There are around 800 different Olive Cultivars in Italy alone, many of which are used for Olive Oil. Similarly to grape varieties in wine, the Olive cultivar influences the flavour profile of your oil.  Different cultivars, depending on size of fruit, thickness of the skin, composition of the pulp can produce different yields, varying concentrations of anti-oxidants and overall different quality levels.



As you might expect, olives grown in cooler areas where there is more moisture (rainfall and dew) exhibit leaner, more restrained characteristics.  This doesn’t however mean that great oil can now be made in Iceland – you need a minimum amount of sunshine to make your Extra Virgin Olive Oil taste remarkable, similarly to tomatoes or stone fruit.

Olive trees are sensitive to winter freeze (the Casaliva cultivar is more resistant to cold, hence being grown in the Garda region).  It is also easier to farm organically where the climate is more stable and less chemical sprays are required to keep the trees healthy.



Here’s the thing – all olives are green.  When they become fully mature, they turn black.
Olive maturity at the time of harvest is a major factor in flavour and quality: olives harvested earlier (green olives) feature more bitter, grassy characteristics, with lower yields and with the highest anti-oxidant content.  The oil is a much more intense green colour and has a longer shelf-life.  In terms of production, milling can take longer with green olives (a longer malaxation - the action of slowly churning milled olives to release droplets of oil - is needed and can be more complicated) but the results are far superior!  Don’t choose olive oil from over mature fruit: it lacks all the potential goodness and flavour.



People who care passionately about what they make and follow it personally every day have the capacity to create products with far higher quality, with integrity, and that taste of where they come from.  They are also able to do this by caring for the environment they inhabit.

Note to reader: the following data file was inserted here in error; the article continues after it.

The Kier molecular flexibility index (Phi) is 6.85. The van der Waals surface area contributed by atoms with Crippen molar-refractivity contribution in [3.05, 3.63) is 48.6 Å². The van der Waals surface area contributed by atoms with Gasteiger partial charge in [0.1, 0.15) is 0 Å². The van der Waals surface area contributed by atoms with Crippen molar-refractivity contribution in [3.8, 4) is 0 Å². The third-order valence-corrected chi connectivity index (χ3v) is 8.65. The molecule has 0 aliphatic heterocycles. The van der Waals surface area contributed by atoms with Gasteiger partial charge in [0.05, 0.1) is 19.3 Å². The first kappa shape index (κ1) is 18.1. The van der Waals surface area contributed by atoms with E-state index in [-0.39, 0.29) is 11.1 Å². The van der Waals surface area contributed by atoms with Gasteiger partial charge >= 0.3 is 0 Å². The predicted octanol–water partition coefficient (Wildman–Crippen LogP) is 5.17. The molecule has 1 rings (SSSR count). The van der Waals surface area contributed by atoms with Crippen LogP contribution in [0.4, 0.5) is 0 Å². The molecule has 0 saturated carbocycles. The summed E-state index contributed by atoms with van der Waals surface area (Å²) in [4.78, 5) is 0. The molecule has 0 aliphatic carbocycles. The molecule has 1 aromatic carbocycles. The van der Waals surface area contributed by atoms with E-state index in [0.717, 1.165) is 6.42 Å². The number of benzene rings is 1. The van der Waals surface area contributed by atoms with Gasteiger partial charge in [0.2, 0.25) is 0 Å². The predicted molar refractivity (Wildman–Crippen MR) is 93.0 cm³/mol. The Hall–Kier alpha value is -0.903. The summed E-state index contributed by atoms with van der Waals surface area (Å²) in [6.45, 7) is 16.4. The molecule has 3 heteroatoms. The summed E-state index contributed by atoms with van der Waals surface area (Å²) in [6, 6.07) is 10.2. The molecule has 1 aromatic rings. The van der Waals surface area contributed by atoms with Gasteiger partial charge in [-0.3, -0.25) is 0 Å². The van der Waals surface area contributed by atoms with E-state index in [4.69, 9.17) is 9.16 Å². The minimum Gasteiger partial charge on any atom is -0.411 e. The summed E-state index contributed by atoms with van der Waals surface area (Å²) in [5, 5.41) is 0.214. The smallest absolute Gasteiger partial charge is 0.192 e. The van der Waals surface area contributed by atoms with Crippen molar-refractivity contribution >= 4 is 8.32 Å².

This box contains 6 bottles of extra virgin olive oil made exclusively by Frantoio di Riva from groves on the banks of lake Garda.

Frantoio di Riva, 46°PARALLELO green label x 3 bottles (50cl)
Frantoio di Riva, 46°PARALLELO organic white label x 1 bottle (50cl)
Frantoio di Riva, 46°PARALLELO blue label x 1 bottle (50cl)
Frantoio di Riva, ULIVA Garda Trentino DOP x 1 bottle (50cl)

Pappa al Pomodoro

Pappa al Pomodoro

Pappa al Pomodoro is quintessential tuscan peasant food that you can find on every table during the warm summer months.  It makes a for a perfect fresh and flavoursome starter.



As you move to the deep south of Italy, the food changes becoming distinctly mediterranean as it combines sweet, savoury and nutty flavours. READ MORE


Living in Tuscany, it’s always important to have a use for yesterday’s bread because it becomes like a bullet overnight due to its lack of salt. Tomatoes are great friends with bread and a host of other ingredients, particularly cucumber, red onion, olives, capers, basil, oregano, white cheeses…. and the list could go on. READ MORE

Crostoni for Lunch

3 Sourdough Crostoni

Summer Recipes
Living in Southern Tuscany one should not complain about the food – and we don’t – but we do miss good sourdough, like the one we used to get a Gail’s when we lived in London. So when we happen to be in Florence we always try to pop in to S.Forno in the Oltrarno to pick a couple of loaves – and spend the next few days binging on delicious (non Tuscan) bread!READ MORE

Chickpeas and Peach Salad Recipe

Ceci and White Peach Salad

Summer Recipes

When white peaches, especially the flat ones called Saturnine come in to season, our family goes crazy for them.  The season lasts no longer than 8 weeks so we try to use them as much as possible, also in salads.READ MORE